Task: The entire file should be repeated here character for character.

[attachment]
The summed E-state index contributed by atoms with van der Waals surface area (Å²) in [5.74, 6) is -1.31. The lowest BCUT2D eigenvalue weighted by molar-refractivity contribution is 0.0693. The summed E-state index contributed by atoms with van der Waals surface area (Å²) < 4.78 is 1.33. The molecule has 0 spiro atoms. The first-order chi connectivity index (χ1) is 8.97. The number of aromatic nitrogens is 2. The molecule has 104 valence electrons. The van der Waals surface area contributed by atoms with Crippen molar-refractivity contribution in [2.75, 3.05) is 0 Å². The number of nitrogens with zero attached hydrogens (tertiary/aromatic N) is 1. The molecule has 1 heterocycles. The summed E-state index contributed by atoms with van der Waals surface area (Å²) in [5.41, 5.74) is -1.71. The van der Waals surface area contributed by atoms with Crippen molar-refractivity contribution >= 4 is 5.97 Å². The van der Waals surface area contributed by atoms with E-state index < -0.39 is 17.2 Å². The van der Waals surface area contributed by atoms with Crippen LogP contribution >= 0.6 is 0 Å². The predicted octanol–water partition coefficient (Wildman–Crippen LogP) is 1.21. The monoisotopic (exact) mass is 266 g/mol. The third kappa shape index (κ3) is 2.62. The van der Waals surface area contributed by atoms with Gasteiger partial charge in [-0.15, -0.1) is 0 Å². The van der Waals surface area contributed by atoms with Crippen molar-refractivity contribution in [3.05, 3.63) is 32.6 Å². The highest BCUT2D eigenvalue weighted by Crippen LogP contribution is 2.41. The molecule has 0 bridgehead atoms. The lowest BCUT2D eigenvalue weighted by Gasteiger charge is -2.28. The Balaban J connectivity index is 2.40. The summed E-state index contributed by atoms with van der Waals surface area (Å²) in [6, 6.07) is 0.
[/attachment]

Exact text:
The summed E-state index contributed by atoms with van der Waals surface area (Å²) in [5.74, 6) is -1.31. The lowest BCUT2D eigenvalue weighted by molar-refractivity contribution is 0.0693. The summed E-state index contributed by atoms with van der Waals surface area (Å²) < 4.78 is 1.33. The molecule has 0 spiro atoms. The first-order chi connectivity index (χ1) is 8.97. The number of aromatic nitrogens is 2. The molecule has 104 valence electrons. The van der Waals surface area contributed by atoms with Crippen molar-refractivity contribution in [2.75, 3.05) is 0 Å². The number of nitrogens with zero attached hydrogens (tertiary/aromatic N) is 1. The molecule has 1 heterocycles. The summed E-state index contributed by atoms with van der Waals surface area (Å²) in [5.41, 5.74) is -1.71. The van der Waals surface area contributed by atoms with Crippen molar-refractivity contribution >= 4 is 5.97 Å². The van der Waals surface area contributed by atoms with E-state index < -0.39 is 17.2 Å². The van der Waals surface area contributed by atoms with Crippen LogP contribution >= 0.6 is 0 Å². The predicted octanol–water partition coefficient (Wildman–Crippen LogP) is 1.21. The monoisotopic (exact) mass is 266 g/mol. The third kappa shape index (κ3) is 2.62. The van der Waals surface area contributed by atoms with Gasteiger partial charge in [-0.15, -0.1) is 0 Å². The van der Waals surface area contributed by atoms with Crippen molar-refractivity contribution in [3.05, 3.63) is 32.6 Å². The highest BCUT2D eigenvalue weighted by Crippen LogP contribution is 2.41. The molecule has 0 bridgehead atoms. The lowest BCUT2D eigenvalue weighted by Gasteiger charge is -2.28. The Balaban J connectivity index is 2.40. The summed E-state index contributed by atoms with van der Waals surface area (Å²) in [6, 6.07) is 0.